To go up in the middle of the room, proceed exactly as you've been practicing at the wall—up to the point where your feet are off the floor and your knees are bent and near your chest. At that point, keep the knees bent and raise them toward the ceiling until they are directly above your shoulders and hips. Having your legs in this position may increase your apprehension about falling over backward. You may be tempted to skip this step and try to take your legs straight up from the knees-near-the-chest position. Don't do it. With your knees still bent, you will be better able to move the tailbone forward, move the femurs back, and align the hip girdle over the crown of the head.
From this position, stretch your legs up into the full pose. Apply everything you learned in your practice near the wall: Lift up firmly through your legs, actively ground the crown of your head onto the floor, relax your facial muscles and eyes, and breathe.
To come down, simply reverse the process of going up. Exhale, bend your knees, and lower your feet toward your buttocks before moving your knees toward your chest. Maintaining the length of your neck and spine, slowly lower your feet to the floor.
Once you learn to balance in the middle of the room, work on going up and coming down with straight legs. Since coming down is easier than going up (you're going with gravity, instead of lifting against it), practice this movement first. In Headstand, lift the top of your kneecaps firmly with the quadriceps and keep moving the femurs into the backs of your legs. Begin lowering the legs without losing the engagement of your thigh muscles, moving the hips back slightly without overarching the lumbar spine. Since the muscles in the abdomen and lower back play an important role in preventing collapse, move the navel toward the spine and lift the sacrum away from the lumbar spine. Keep the mid-thoracic spine in and the shoulders lifting. Lower your straight legs as slowly and smoothly as possible, without jerky movements. Once you are able to come all the way down with straight legs in a steady, controlled movement, learn to go up by reversing the process. With your feet on the floor, lift the hips and stretch the legs, firmly gripping the tops of the kneecaps with the quadriceps. To lift the feet, tilt the hips slightly back and lift from the thighs, rather than lifting from the feet. If you maintain the action of the quadriceps, the feet will follow the lift of your thighs until you are upright.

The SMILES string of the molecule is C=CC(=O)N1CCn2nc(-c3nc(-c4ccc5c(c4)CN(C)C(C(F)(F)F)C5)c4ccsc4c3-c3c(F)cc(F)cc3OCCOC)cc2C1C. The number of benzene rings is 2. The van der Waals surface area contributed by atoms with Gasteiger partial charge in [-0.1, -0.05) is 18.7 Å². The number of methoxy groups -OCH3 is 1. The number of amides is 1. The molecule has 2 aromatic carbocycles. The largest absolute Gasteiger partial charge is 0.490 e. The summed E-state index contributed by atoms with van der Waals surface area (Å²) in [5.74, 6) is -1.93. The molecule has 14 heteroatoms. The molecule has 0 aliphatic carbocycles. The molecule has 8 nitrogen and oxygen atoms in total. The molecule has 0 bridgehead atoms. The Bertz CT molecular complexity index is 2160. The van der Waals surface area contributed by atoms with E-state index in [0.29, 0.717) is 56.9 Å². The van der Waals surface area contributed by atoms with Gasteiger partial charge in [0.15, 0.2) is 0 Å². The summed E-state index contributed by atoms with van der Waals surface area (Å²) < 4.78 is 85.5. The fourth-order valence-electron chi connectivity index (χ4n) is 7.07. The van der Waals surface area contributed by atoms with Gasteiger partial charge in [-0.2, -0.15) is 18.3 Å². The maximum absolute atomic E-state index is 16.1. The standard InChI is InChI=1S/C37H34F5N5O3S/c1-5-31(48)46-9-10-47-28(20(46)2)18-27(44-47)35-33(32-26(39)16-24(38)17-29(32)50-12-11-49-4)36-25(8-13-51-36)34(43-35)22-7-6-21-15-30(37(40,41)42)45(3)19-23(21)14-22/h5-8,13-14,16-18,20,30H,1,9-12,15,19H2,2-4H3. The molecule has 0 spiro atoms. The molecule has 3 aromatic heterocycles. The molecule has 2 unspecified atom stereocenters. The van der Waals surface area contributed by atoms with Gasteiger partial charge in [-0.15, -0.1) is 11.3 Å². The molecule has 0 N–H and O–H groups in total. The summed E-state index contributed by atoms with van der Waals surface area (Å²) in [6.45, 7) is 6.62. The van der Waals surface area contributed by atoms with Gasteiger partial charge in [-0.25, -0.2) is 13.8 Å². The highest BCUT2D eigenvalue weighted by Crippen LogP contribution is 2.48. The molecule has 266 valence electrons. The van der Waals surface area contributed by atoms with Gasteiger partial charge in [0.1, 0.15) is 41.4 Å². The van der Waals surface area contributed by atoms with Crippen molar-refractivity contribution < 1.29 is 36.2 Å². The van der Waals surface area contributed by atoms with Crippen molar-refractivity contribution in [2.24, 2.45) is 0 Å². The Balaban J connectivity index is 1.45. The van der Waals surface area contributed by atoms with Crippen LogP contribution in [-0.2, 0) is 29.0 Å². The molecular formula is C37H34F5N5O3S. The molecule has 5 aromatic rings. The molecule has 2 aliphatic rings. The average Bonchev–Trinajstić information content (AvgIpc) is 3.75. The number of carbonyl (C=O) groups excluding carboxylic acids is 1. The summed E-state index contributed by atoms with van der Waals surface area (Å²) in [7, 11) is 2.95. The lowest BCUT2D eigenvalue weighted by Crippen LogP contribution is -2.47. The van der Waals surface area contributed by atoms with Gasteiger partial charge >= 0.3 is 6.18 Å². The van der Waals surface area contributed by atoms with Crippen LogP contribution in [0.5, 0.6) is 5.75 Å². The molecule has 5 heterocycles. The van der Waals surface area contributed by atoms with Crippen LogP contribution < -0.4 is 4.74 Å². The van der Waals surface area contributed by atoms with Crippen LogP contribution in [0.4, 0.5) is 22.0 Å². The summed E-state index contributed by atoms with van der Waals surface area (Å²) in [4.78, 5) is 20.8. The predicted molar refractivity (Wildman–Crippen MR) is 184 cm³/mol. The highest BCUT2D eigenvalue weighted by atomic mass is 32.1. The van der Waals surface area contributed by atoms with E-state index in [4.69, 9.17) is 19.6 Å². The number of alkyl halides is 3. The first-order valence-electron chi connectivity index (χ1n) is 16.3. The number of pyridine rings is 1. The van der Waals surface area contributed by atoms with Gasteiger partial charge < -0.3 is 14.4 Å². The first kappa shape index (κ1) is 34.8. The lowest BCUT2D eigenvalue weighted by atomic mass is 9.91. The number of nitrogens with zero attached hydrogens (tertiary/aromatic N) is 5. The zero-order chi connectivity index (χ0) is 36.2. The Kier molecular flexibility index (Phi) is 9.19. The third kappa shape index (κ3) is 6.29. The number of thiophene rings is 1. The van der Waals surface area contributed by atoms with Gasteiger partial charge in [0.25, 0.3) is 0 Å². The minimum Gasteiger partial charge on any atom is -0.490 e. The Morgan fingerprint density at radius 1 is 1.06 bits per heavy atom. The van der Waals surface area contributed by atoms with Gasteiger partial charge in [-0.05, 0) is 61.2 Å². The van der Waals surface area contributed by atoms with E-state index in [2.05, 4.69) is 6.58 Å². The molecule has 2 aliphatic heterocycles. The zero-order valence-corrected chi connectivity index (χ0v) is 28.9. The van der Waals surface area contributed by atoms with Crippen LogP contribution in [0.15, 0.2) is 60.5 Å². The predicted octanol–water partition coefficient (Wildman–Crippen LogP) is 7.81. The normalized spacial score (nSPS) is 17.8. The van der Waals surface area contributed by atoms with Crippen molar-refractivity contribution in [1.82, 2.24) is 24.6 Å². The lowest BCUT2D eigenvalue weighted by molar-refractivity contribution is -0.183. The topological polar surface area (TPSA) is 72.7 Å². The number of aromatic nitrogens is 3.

Build up your time in Headstand (first to five minutes, later to 15 minutes or more), but don't be ruled by the clock. Pay careful attention to the sensations that arise in your eyes, ears, head, neck, and back, both during the pose and after. Learn to adjust the pose and the time you spend in it depending on how you feel each day, so that you will receive the maximum benefits while avoiding problems. When you have learned Sirsasana well, the pose will be light, relaxed, and nearly effortless, and you will feel energized, calm, and clear-headed.
Once you learn Salamba Sirsasana, combine it with the inversions Shoulderstand and Plow Pose (Halasana) to form the cornerstone of your daily practice. Properly performed, these poses provide enormous physical benefits. Moreover, surmounting the fear and anxiety that you may encounter in the process will help give you great confidence, not only in your asana practice, but in yourself and your power to meet life with equanimity and courage.
When that happens, standing on your head will have changed from child's play to yoga. Then, in those inevitable moments when your world turns upside down, you will know from your own experience that you can draw on a place deep within yourself that allows you to embrace each moment, upside down or not, with open eyes, open arms, and an open heart.